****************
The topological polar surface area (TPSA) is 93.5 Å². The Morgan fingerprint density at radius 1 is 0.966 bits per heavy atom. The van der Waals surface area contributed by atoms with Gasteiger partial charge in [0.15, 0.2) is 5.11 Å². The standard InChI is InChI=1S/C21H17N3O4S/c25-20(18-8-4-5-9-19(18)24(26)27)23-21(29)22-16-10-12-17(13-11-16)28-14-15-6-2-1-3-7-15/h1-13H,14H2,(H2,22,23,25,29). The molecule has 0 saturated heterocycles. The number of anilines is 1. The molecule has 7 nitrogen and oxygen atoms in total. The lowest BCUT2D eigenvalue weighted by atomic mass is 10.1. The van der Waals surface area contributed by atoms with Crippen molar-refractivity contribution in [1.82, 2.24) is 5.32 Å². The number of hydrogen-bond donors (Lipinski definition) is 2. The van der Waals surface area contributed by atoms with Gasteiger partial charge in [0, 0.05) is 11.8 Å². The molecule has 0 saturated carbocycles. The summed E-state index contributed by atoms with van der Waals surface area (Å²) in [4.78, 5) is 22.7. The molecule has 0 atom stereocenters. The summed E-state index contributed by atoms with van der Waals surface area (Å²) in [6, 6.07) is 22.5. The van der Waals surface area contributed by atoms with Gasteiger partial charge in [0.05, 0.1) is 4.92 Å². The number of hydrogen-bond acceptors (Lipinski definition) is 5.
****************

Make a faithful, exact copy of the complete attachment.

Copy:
The topological polar surface area (TPSA) is 93.5 Å². The Morgan fingerprint density at radius 1 is 0.966 bits per heavy atom. The van der Waals surface area contributed by atoms with Gasteiger partial charge in [0.15, 0.2) is 5.11 Å². The standard InChI is InChI=1S/C21H17N3O4S/c25-20(18-8-4-5-9-19(18)24(26)27)23-21(29)22-16-10-12-17(13-11-16)28-14-15-6-2-1-3-7-15/h1-13H,14H2,(H2,22,23,25,29). The molecule has 0 saturated heterocycles. The number of anilines is 1. The molecule has 7 nitrogen and oxygen atoms in total. The lowest BCUT2D eigenvalue weighted by atomic mass is 10.1. The van der Waals surface area contributed by atoms with Crippen molar-refractivity contribution in [1.82, 2.24) is 5.32 Å². The number of hydrogen-bond donors (Lipinski definition) is 2. The van der Waals surface area contributed by atoms with Gasteiger partial charge in [0, 0.05) is 11.8 Å². The molecule has 0 saturated carbocycles. The summed E-state index contributed by atoms with van der Waals surface area (Å²) in [4.78, 5) is 22.7. The molecule has 0 atom stereocenters. The summed E-state index contributed by atoms with van der Waals surface area (Å²) in [6, 6.07) is 22.5. The van der Waals surface area contributed by atoms with Gasteiger partial charge in [0.05, 0.1) is 4.92 Å². The number of hydrogen-bond acceptors (Lipinski definition) is 5.